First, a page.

Timber a focus in new farm law
The farm bill passed by Congress and signed by President Trump on December 20 includes several new forestry programs.
The farm bill passed by Congress and signed by President Trump on December 20 includes several new forestry programs. But the biggest impact on landowners is the extension of key programs that support conservation and improvement activities on private and public land until 2023. These programs, like EQIP and NCRS, support funding of projects throughout the U.S., and were set to expire in 2018.
The new innovation programs offer government support for several emerging areas in the forest products industry for research and development. There were innovation grant programs authorized to dispense a total of $125 million over five years ($25 million per year) to:
- Advance innovative wood building product technologies
- Spur the use of new wood products in tall buildings (height of 85 feet or greater)
- Creation of wood energy systems in communities with higher unemployment rates than the national average
- Reactivation of existing mills in communities with the installation of innovative systems
The Good Neighbor Authority was expanded in the current farm law. The program was created in 2014 to allow states to contract to carry out forest improvement projects on federal land. It was expanded in the current farm bill (in a measure whose co-sponsors included Wisconsin Sens. Ron Johnson and Tammy Baldwin) to allow counties and Native American tribes to also carry out these projects. The goal of the Good Neighbor Authority is to improve forest management and make more forest service timberland available.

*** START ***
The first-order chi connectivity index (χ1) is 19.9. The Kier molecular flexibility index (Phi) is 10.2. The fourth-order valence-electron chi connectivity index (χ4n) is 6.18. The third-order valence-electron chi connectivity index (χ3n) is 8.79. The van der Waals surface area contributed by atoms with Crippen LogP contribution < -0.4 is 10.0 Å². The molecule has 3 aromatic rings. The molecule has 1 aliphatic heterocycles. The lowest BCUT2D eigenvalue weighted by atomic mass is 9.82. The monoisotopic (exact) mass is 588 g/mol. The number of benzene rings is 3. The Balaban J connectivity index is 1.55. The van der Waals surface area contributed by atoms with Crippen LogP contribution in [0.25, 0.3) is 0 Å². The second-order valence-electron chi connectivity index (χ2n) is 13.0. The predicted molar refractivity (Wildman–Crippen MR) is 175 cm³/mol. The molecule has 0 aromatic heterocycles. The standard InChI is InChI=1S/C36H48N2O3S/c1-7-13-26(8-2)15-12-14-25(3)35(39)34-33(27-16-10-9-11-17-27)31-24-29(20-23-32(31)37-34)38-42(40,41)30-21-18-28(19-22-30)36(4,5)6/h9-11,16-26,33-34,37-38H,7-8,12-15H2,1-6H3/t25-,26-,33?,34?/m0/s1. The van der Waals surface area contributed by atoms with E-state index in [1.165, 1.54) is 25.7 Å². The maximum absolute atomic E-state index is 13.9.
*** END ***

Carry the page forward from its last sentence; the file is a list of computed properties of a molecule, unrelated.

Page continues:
The farm bill also authorized the U.S. Forest Service to lease out unused forest service administrative facilities like offices, warehouses, garages, lookout stations or telecommunications facilities for 10 years. Leases must be based on an appraisal, and counties and municipalities have a right of first refusal on any leases made available to others.
The law also encourages the USFS to “find efficiencies in inventory collection and analysis through the use of advanced remote sensing technologies” to gather inventory information.
The law doesn’t specifically define “advanced remote sensing technologies”.